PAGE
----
Dental MythBuster #3 – Root Canals Hurt!

One very common dental myth that I encounter frequently in private practice in Orange, CT is the notion that root canals hurt.  If you even mention the word “root canal” to someone they will often shudder with fear.  This is one dental myth that does not seem to die, and as a dentist, it really strikes a nerve with me (pun intended).  To see the degree to which this root canal myth is propagated, watch this video:

President Obama’s reference to a root canal is at the 38 second mark.  This dental myth transcends politics.  It doesn’t matter if you are a Republican, Democrat, Independent, Whig, Libertartian, or other party affiliation.  If the President of the United States maligns root canals, you are inclined to believe that root canals are undesirable and are to be avoided at all costs!

Why Teeth Need Root Canals

Root Canal Picture

Root Canal Picture. Courtesy of the American Association of Endodontists.

In my personal experience as a dentist in Orange, CT, over 90% of the time a patient needs a root canal it is due to dental decay (a.k.a. cavities).  In these cases, the bacteria from the decay enter the nerve of the tooth, resulting in pain for the patient.  This should be very intuitive: you have live nerve tissue that is normally sequestered from the outside environment which is now suddenly exposed to nasty bacteria.  Of course it is going to hurt! The other teeth needing root canals are primarily due to other factors such as trauma, cracking, and resorption.

Why Patients Associate Pain with Root Canals

Woman with a toothache needs a root canal

A woman in pain needing a root canal. She will associate this pain with the actual root canal procedure.

This scenario plays out fairly frequently.  A patient calls our office with extreme tooth pain.  The pain is often described as “unbearable” or “the worst pain I’ve ever had” or sometimes even “worse than childbirth.”  An x-ray is taken and I perform a limited exam. I observe dental decay into the nerve of their tooth.  I discuss the findings with the patient and recommend a root canal. The patient consents.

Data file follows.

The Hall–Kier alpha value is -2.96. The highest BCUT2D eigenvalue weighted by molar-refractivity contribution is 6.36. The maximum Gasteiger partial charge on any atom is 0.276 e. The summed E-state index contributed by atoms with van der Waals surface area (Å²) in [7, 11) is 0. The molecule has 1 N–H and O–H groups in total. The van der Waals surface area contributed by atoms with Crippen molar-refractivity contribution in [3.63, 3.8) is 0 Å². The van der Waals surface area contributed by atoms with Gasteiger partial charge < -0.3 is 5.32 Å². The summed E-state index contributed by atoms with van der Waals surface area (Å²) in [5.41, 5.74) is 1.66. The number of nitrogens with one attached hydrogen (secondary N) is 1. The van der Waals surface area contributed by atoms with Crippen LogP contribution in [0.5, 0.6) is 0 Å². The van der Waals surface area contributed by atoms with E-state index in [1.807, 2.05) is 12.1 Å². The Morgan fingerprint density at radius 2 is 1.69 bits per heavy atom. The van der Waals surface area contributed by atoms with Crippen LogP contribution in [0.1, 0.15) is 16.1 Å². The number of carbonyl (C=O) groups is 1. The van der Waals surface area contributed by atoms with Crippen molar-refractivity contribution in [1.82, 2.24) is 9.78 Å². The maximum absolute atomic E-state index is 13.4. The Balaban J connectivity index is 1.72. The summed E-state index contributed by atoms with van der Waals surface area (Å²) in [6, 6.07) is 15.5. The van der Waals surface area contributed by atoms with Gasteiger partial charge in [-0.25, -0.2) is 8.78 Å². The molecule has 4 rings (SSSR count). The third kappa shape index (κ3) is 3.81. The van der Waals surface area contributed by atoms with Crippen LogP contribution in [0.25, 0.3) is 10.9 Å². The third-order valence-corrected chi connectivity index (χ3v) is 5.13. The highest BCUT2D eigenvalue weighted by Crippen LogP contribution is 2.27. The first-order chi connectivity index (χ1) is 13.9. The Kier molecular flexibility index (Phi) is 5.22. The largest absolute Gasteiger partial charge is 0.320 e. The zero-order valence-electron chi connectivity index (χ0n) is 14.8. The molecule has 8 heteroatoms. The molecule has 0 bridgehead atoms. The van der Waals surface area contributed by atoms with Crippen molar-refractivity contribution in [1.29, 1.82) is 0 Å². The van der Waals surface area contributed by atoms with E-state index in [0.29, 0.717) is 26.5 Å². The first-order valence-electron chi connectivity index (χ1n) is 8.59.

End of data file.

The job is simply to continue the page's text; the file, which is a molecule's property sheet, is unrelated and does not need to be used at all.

I place topical anesthetic over the injection site and assure the patient that the pain will soon be gone. I then administer the local anesthetic with the patient feeling little to no sensation of the needle.  Within just a few minutes, they are profoundly numb, and their pain is gone!  I then perform the root canal procedure, removing the bacteria in the tooth, and then filling the roots of the tooth.  The procedure now done, the patient goes home, the numbing wears off, and the pain is still gone.  And it is gone for good and they still have their tooth!

Years later, the patient will then recount his/her experience, and say:

Yeah, I had a root canal at the dentist. It was the worst pain I have ever experienced!

This happens all too often. The patient confuses the pain that caused him to need the root canal with the pain (or lack therof) of the procedure.  And every person who listens to this story then thinks that root canals hurt.  And thus, the myth lives on!

So remember:

  • Root canals do not cause pain, they relieve it.
  • Root canals allow you to keep a very compromised tooth.
  • There are no substitutes for your own natural teeth.

If you’re still scared after all this, you can always be sedated for the procedure. But we hope we’ve busted this myth and eliminated this fear.